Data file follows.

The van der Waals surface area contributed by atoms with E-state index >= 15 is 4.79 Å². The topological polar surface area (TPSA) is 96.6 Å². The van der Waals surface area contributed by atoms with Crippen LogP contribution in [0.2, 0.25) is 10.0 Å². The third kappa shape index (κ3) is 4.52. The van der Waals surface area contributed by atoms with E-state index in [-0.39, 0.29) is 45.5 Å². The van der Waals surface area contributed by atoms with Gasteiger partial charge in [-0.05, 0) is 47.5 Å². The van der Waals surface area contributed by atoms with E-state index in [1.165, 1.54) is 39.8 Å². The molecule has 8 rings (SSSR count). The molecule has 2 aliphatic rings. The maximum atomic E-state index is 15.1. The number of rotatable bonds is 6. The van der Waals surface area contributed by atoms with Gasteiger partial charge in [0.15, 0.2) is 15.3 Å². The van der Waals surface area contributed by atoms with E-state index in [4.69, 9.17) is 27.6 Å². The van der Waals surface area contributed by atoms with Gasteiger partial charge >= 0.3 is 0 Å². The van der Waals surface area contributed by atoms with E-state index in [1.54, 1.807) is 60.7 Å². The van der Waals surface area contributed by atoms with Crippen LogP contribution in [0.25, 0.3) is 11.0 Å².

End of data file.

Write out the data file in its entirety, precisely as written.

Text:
The van der Waals surface area contributed by atoms with E-state index >= 15 is 4.79 Å². The topological polar surface area (TPSA) is 96.6 Å². The van der Waals surface area contributed by atoms with Crippen LogP contribution in [0.2, 0.25) is 10.0 Å². The third kappa shape index (κ3) is 4.52. The van der Waals surface area contributed by atoms with E-state index in [-0.39, 0.29) is 45.5 Å². The van der Waals surface area contributed by atoms with Gasteiger partial charge in [-0.05, 0) is 47.5 Å². The van der Waals surface area contributed by atoms with E-state index in [1.165, 1.54) is 39.8 Å². The molecule has 8 rings (SSSR count). The molecule has 2 aliphatic rings. The maximum atomic E-state index is 15.1. The number of rotatable bonds is 6. The van der Waals surface area contributed by atoms with Gasteiger partial charge in [0.15, 0.2) is 15.3 Å². The van der Waals surface area contributed by atoms with E-state index in [4.69, 9.17) is 27.6 Å². The van der Waals surface area contributed by atoms with Gasteiger partial charge >= 0.3 is 0 Å². The van der Waals surface area contributed by atoms with E-state index in [1.54, 1.807) is 60.7 Å². The van der Waals surface area contributed by atoms with Crippen LogP contribution in [0.25, 0.3) is 11.0 Å².